Microwave the bacon while the asparagus is in the Jacuzzi.

Now heat up yer rabbit. Mmmm….cheese rabbit…..

Next, cut up a baguette into slices and toast lightly. Arrange on sides of plate. Put the asparagus in the middle.

Cover the bread with bacon…

and sliced tomatoes.

If you’re asked to bring one or two medium-sized tomatoes over and you stop at the Asian market and the only fresh ripe ones they have are hobbit-sized, bring four of those and smile when Marcia mocks them.

Cover the whole thing with the piping hot cheesy goodness. Enjoy.

Thanks to M & M!

Teriyaki Chicken Salad with Gaysian Dressing

My friends had a bbq at their place, and they bought a new grill for the occasion. They asked me if I wanted their old one, and then just gave it to me! Nice, huh? It’s an Aussie Bushman Elite, and it is my new favorite thing in the world. First of all, I love the audacity of the name. It takes balls to name a propane fueled grill after a group of Aborigines. Sure, they were bushmen. They figured out how to live by making fire with two pieces of wood and their hands. But had they just gone that one step further and mastered electricity, steel manufacturing, sheet metal pressing, propane storage, and the push-button ignition, they could have been elite bushmen.

Anyway, for this dish I marinated some chicken breasts over night in a mix of Wonnie’s spicy hot korean bbq sauce and House of Tsang regular stir fry sauce. You can get both at the regular grocery store, and any stir fry nonsense will work. I find the Wonnie’s too be a bit too heavy on the heat so I mix it up. Once upon a time I was into making things as hot as humanly possible and then some, but nowadays I’m kind of getting into the whole “flavor” thing. Maybe I’m old.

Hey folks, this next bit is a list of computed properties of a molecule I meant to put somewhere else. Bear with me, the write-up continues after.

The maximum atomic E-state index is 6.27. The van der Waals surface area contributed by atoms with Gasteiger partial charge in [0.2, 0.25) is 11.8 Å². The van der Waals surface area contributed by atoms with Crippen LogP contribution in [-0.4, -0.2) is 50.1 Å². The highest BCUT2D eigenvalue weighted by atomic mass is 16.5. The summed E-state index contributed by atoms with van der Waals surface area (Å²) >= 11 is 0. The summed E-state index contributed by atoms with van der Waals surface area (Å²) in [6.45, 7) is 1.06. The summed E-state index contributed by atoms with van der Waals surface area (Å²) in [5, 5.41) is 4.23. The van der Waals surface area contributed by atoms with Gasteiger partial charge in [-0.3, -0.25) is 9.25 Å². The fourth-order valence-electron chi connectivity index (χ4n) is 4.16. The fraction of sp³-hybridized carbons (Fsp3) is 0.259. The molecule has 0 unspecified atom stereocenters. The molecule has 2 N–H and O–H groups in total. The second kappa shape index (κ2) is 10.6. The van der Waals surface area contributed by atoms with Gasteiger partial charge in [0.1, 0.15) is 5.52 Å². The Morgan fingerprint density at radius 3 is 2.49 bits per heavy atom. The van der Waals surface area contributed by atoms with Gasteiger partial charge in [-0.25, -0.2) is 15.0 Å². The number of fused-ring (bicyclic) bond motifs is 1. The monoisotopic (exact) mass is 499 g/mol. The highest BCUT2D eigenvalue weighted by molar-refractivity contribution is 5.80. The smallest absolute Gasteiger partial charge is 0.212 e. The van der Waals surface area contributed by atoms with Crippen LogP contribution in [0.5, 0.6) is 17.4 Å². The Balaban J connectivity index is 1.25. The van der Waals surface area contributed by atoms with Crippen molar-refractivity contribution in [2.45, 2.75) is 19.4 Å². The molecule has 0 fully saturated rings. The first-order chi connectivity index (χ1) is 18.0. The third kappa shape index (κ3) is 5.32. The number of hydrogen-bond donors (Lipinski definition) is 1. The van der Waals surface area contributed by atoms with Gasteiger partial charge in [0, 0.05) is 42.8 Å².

So I grilled the chicken breasts on the Aussie, and then just chopped ’em up and put ’em over a bed of spring mix from a bag in the produce section. I cut up some orange sections and added red grape tomatoes. If I had some orange grape tomatoes and scallions I’d have used those too. Top with some crunchy chow mein noodles.

This is basically a variation on a salad my sister makes. She puts goat cheese in it, which I love. So I wanted to do that, but the first few times I made my own dressing and it sort of melted all the goat cheese. Then I thought, why not put the goat cheese in the dressing? I know it’s that kind of dangerous thinking that will get me in trouble one day, but I went for it anyway. I’m hard core.

I don’t measure anything, by the way. You should know that right up front. So if you’re upset that I haven’t provided measurements here, sorry. You’ll just have to keep tinkering with it until it tastes right. It’ll be good for you to loosen up a little.

The amounts below made enough for two people, or one person who likes a LOT of dressing. You can always make too much and refrigerate it.

Sesame seed oil – I’d say several tablespoons
Pineapple vinegar – slightly less than the amount of sesame oil used. You can get this in the Asian foods aisle, near the stir fry sauce
Goat cheese – about half of one of those small tubular packages is what I used.
Brown sugar – to taste. I would add this last, about a teaspoon at a time until it’s not too tart
Oregano – to taste
Tarragon – same
Ginger – dried powdered kind, to taste

I used one of those “salad magic” carafe thingies you get when you buy the dry package Italian dressing. I shook it vigorously after adding each ingredient, and kept tasting it. The goat cheese will “creamify” (new word) in there if you shake the s#$t out of it. The herbs you can add, omit, or use something else.

What makes this dressing “Gaysian,” you ask? Goat cheese + Asian = funny word. Plus you have to admit, it doesn’t get much gayer than making your own goat cheese salad dressing. It works on so many levels!

With the dressing it’s nice and shiny. And I am all about shiny food.